Case Examination of Teacher-Tailored Student Evaluation of Teaching Augmented with Peer Observation of Teaching in a Vietnamese University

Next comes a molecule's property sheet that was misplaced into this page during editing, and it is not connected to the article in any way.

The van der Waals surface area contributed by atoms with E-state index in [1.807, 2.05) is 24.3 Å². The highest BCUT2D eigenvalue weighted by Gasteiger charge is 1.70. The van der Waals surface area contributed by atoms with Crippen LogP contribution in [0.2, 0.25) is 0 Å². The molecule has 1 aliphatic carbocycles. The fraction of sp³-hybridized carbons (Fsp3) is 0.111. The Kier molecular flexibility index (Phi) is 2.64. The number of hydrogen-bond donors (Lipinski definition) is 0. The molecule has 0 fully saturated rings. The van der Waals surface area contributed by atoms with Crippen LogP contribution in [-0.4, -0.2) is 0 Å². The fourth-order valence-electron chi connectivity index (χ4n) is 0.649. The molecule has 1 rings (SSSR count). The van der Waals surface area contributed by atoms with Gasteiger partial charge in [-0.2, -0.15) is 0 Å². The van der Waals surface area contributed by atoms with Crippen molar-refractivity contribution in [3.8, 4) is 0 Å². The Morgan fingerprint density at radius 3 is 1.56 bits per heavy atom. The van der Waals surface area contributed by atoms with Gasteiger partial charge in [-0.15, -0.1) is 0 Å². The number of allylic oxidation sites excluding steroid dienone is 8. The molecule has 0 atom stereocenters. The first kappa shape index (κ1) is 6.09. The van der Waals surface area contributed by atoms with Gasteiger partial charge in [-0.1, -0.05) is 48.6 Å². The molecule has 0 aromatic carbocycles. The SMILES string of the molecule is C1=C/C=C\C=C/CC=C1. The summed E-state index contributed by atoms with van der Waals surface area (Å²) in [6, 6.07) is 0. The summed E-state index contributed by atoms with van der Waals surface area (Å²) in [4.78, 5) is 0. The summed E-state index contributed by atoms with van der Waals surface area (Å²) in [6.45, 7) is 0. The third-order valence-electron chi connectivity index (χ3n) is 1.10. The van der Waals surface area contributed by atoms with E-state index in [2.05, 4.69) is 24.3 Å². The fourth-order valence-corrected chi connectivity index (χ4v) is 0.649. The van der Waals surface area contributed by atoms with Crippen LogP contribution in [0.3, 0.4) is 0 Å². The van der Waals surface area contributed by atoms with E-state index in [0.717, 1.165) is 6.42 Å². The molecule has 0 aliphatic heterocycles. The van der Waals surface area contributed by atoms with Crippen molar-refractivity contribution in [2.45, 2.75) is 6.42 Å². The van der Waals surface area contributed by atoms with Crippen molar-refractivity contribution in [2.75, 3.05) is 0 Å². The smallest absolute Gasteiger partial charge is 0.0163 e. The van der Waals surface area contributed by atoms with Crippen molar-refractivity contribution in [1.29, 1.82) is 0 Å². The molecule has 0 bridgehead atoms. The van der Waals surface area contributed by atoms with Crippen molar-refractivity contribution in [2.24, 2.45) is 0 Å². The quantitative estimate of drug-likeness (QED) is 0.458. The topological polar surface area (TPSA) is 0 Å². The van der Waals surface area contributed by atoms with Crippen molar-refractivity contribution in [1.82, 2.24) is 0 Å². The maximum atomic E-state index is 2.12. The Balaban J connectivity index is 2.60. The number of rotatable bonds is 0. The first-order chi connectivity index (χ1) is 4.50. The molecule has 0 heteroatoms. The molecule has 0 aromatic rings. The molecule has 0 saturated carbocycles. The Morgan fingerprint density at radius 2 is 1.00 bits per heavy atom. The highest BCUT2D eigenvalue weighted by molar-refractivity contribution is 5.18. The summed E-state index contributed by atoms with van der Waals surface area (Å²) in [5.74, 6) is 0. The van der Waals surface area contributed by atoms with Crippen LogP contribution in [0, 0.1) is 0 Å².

This study explored how teacher-tailored student evaluation of teaching (TT-SET) augmented with peer observation of teaching (POT) impacted on academics’ pedagogical reasoning in a Vietnamese university. The qualitative case study within the constructivist paradigm used multiple data collection methods. Detailed analysis developed findings through descriptions of individual academics’ experience of the intervention and analysis across participants (using thematic analysis). The intervention encouraged academics to reflect on their practice. This reflection promoted changes in their understandings of practice, actions to refine practice, future plans, and other outcomes (e.g., enhanced confidence, self-efficacy, sense of autonomy, and collegiality). However, there were several challenges which varied among the participants, including perceiving TT-SET as lacking reliability and validity, limited learning from junior peers, disagreement with feedback and lack of sensitivity, and limited time for POT and changes. The findings also suggested that among other factors, the nature of the peer relationship, which is under the impact of the Vietnamese Confucian collectivist culture, was important to successful implementation of the intervention. The theoretical framework developed for this study helps explain the changes in academics’ pedagogical reasoning, particularly reflection. The study contributes to the area of tertiary teacher development, both theoretically and practically. It offers insights into how such an approach may be effective, particularly in the context of Vietnamese higher education, and provides guidance for both practice and policies. It identifies what needs to be done to improve the implementation of the intervention. It also offers ideas for leaders to make institutional policies to support academics’ professional learning and development. Its findings contribute to understanding how the intervention works, and why it works in the Vietnamese context and also of academics’ reflection and reflective practice. The study includes recommendations for the use of TT-SET augmented with POT for promoting teacher reflection that may lead to changes in practice by addressing necessary conditions for the intervention to be effective. Further research is recommended into the nature of the peer relationship and the characteristics of the peer for POT (e.g., in terms of age, experience, gender, and discipline), the impact of contextual factors, the role of leaders in creating the culture of the learning community, the timing of the intervention, and the use of students’ learning outcomes to evaluate the effectiveness of changes.